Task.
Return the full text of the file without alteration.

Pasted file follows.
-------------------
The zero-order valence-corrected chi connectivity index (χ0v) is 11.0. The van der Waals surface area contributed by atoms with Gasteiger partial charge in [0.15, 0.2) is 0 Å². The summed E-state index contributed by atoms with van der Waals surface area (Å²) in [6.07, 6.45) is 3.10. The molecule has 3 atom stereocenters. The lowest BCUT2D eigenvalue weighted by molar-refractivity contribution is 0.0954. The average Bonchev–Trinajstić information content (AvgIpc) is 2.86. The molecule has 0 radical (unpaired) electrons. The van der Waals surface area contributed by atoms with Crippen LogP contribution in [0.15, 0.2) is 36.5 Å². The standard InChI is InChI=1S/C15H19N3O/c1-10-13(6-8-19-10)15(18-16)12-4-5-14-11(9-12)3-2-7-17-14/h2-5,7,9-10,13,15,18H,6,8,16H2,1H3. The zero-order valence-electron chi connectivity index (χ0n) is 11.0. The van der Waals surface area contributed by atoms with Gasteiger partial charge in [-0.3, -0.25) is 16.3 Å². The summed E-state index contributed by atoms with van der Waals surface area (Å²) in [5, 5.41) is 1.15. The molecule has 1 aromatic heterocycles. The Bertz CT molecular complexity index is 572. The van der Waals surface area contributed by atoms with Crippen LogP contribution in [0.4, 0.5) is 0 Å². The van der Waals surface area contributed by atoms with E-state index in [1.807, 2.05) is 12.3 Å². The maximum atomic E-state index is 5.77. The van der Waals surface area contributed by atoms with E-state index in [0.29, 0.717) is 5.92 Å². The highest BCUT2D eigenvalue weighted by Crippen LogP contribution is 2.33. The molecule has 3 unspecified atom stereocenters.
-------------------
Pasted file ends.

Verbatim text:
The zero-order valence-corrected chi connectivity index (χ0v) is 11.0. The van der Waals surface area contributed by atoms with Gasteiger partial charge in [0.15, 0.2) is 0 Å². The summed E-state index contributed by atoms with van der Waals surface area (Å²) in [6.07, 6.45) is 3.10. The molecule has 3 atom stereocenters. The lowest BCUT2D eigenvalue weighted by molar-refractivity contribution is 0.0954. The average Bonchev–Trinajstić information content (AvgIpc) is 2.86. The molecule has 0 radical (unpaired) electrons. The van der Waals surface area contributed by atoms with Crippen LogP contribution in [0.15, 0.2) is 36.5 Å². The standard InChI is InChI=1S/C15H19N3O/c1-10-13(6-8-19-10)15(18-16)12-4-5-14-11(9-12)3-2-7-17-14/h2-5,7,9-10,13,15,18H,6,8,16H2,1H3. The zero-order valence-electron chi connectivity index (χ0n) is 11.0. The van der Waals surface area contributed by atoms with Gasteiger partial charge in [-0.3, -0.25) is 16.3 Å². The summed E-state index contributed by atoms with van der Waals surface area (Å²) in [5, 5.41) is 1.15. The molecule has 1 aromatic heterocycles. The Bertz CT molecular complexity index is 572. The van der Waals surface area contributed by atoms with Crippen LogP contribution in [0.4, 0.5) is 0 Å². The van der Waals surface area contributed by atoms with E-state index in [1.807, 2.05) is 12.3 Å². The maximum atomic E-state index is 5.77. The van der Waals surface area contributed by atoms with E-state index in [0.29, 0.717) is 5.92 Å². The highest BCUT2D eigenvalue weighted by Crippen LogP contribution is 2.33. The molecule has 3 unspecified atom stereocenters.